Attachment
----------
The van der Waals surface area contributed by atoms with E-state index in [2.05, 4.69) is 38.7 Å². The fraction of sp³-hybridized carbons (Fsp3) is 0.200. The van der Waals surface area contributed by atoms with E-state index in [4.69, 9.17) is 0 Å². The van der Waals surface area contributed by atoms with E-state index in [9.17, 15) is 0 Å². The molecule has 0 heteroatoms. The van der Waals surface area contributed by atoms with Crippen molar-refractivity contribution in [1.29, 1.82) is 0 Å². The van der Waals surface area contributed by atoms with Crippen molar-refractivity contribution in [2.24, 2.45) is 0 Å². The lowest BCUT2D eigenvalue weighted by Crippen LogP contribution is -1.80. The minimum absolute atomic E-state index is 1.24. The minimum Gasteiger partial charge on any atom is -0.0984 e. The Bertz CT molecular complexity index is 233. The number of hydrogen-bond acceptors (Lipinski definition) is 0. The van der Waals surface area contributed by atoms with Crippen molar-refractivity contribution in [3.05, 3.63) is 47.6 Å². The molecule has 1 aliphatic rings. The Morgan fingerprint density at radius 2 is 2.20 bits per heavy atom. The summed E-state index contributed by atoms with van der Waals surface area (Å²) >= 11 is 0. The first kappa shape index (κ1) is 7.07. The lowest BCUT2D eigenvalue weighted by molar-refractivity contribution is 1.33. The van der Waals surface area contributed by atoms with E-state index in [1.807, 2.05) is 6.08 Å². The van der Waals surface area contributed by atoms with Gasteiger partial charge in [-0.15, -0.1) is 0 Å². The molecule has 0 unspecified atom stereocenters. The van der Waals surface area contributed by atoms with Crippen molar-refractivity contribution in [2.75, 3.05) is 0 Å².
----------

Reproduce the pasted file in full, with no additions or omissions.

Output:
The van der Waals surface area contributed by atoms with E-state index in [2.05, 4.69) is 38.7 Å². The fraction of sp³-hybridized carbons (Fsp3) is 0.200. The van der Waals surface area contributed by atoms with E-state index in [4.69, 9.17) is 0 Å². The van der Waals surface area contributed by atoms with E-state index in [9.17, 15) is 0 Å². The molecule has 0 heteroatoms. The van der Waals surface area contributed by atoms with Crippen molar-refractivity contribution in [1.29, 1.82) is 0 Å². The van der Waals surface area contributed by atoms with Crippen molar-refractivity contribution in [2.24, 2.45) is 0 Å². The lowest BCUT2D eigenvalue weighted by Crippen LogP contribution is -1.80. The minimum absolute atomic E-state index is 1.24. The minimum Gasteiger partial charge on any atom is -0.0984 e. The Bertz CT molecular complexity index is 233. The number of hydrogen-bond acceptors (Lipinski definition) is 0. The van der Waals surface area contributed by atoms with Crippen molar-refractivity contribution in [3.05, 3.63) is 47.6 Å². The molecule has 1 aliphatic rings. The Morgan fingerprint density at radius 2 is 2.20 bits per heavy atom. The summed E-state index contributed by atoms with van der Waals surface area (Å²) >= 11 is 0. The first kappa shape index (κ1) is 7.07. The lowest BCUT2D eigenvalue weighted by molar-refractivity contribution is 1.33. The van der Waals surface area contributed by atoms with E-state index in [1.807, 2.05) is 6.08 Å². The van der Waals surface area contributed by atoms with Gasteiger partial charge in [-0.15, -0.1) is 0 Å². The molecule has 0 unspecified atom stereocenters. The van der Waals surface area contributed by atoms with Crippen molar-refractivity contribution in [2.75, 3.05) is 0 Å².